Posts Tagged ‘Guarantees’

Citing Early Demand, Guarantees at 2017 World Series of Poker Europe Increased

 Citing Early Demand, Guarantees at 2017 World Series of Poker Europe Increased

As anticipation builds for the event – as well as the demand from the players – officials from King’s Casino in Rozvadov, Czech Republic, and the World Series of Poker have announced changes to the guarantees for the upcoming 2017 World Series of Poker Europe.

The biggest announcement was regarding the guaranteed prize pool for the Main Event of the WSOP Europe. Instead of a €4 million guaranteed prize pool for the Main Event, another €1 million has been added to bring the total pool up to €5 million. The increased money will allow the eventual champion of the Main Event to walk away with a €1 million payday.

“We are encouraged by the number of early bookings for the WSOP-E, so much so that we have raised the total guarantee of the Main Event to €5,000,000 and now guarantee €1,000,000 to the winner,” said King’s Casino owner Leon Tsoukernik, according to PokerNews.com’s Brett Collson. “My advice is to book now and secure your spot.”

The news regarding the increase of the Main Event prize pool was big, but further details regarding the biggest buy-in event at the WSOP-E continue to build the excitement. According to Tsoukernik, 90 players have committed to take part in the €111,111 High Roller event, scheduled to begin on November 3. Some of the players committed to the event include High Roller stalwarts such as Fedor Holz and Antonio Esfandiari and include others such as Phil Hellmuth, Gus Hansen and Antanas “Tony G” Guoga.

With the field capped at 111 players for the High Roller (and a guaranteed prize pool of €10 million), Tsoukernik has pledged to give up his seat should it be required. Tsoukernik, in an act of philanthropy, stated that should he walk away from the High Roller event, he would still allow his €11,111 deposit for his seat to be kept. The “juice” in the High Roller, that €11,111, will go to the One Drop Foundation, the organization founded by Canadian poker player/businessman/Cirque du Soleil founder Guy Lalliberte to ensure all people around the world have access to water.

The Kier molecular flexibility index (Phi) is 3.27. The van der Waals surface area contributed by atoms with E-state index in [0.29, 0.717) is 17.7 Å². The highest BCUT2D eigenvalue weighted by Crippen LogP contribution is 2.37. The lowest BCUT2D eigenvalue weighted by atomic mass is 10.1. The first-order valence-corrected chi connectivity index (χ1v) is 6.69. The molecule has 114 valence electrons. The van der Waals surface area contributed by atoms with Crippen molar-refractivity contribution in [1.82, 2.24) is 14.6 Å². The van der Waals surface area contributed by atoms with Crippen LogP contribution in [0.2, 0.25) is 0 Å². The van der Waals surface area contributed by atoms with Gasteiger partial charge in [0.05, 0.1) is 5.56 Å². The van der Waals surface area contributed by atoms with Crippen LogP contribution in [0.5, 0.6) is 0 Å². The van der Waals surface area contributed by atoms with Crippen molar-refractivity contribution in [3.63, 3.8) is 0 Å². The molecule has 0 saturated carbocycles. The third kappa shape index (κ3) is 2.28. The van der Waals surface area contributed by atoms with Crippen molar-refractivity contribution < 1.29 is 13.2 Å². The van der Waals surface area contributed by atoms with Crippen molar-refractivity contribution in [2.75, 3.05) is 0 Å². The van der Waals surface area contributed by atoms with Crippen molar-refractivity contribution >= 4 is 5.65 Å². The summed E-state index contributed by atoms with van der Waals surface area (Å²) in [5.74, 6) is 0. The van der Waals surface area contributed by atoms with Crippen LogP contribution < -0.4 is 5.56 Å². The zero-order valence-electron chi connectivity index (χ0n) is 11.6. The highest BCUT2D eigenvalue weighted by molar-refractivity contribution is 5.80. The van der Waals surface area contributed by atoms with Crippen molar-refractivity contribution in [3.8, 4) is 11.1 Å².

The remainder of the WSOP-E schedule features nine other bracelet events, all with guaranteed prize pools from €500,000 to €2 million. The €2 million guaranteed prize pool will be “The Colossus,” a €550 buy-in event that would have to bring in 4000 entries to break even. Beginning on October 27, there will be 10 flights run to attempt to reach that magical figure.

There is a tremendous amount of history in the WSOP-E despite its short tenure. The inaugural WSOP-E Main Event saw the youngest ever WSOP bracelet winner, Annette Obrestad, pick up her first bracelet one day shy of her 19th birthday. In 2008, the final table of the Main Event featured Ivan Demidov, who became the first (and, so far, only) person to make the final table of the Main Event in Las Vegas and Europe in the same year. Demidov’s feat was joined by the crowning of John Juanda as the champion of the Main Event.

In 2009, a stirring battle between (now) Poker Hall of Famer Daniel Negreanu and CardPlayer Magazine owner Barry Shulman was the highlight of the WSOP-E. After five hours of heads-up play, Shulman was eventually able to defeat Negreanu to capture his second WSOP bracelet. 2010 would see the U. K.’s James Bord take down the WSOP-E Main Event championship in front of his countrymen.

In 2011, the WSOP-E decided to hit the road. Going from the Casino at the Empire in London to the Majestic Barriere Cannes and the Le Croisette Barriere in Cannes, seven bracelets were awarded as Elio Fox stopped Chris Moorman from taking his first WSOP bracelet. 2012 would be a historic year as Phil Hellmuth became the first player to win both the WSOP Main Events in Las Vegas and in Europe and, in 2013, Adrian Mateos picked up his first WSOP bracelet in defeating Fabrice Soulier for the crown.

At the end of 2013, it was announced that the WSOP-E and its international counterpart, the WSOP Asia/Pacific, would alternate years instead of being contested each year. The WSOP Asia/Pacific would take the even-numbered years and the WSOP-E would take the odd-numbered years. Thus, the WSOP-E would not be contested until 2015, when it was moved to the Spielbank Berlin in Germany. Kevin MacPhee defeated a 313-player field to win the bracelet that year.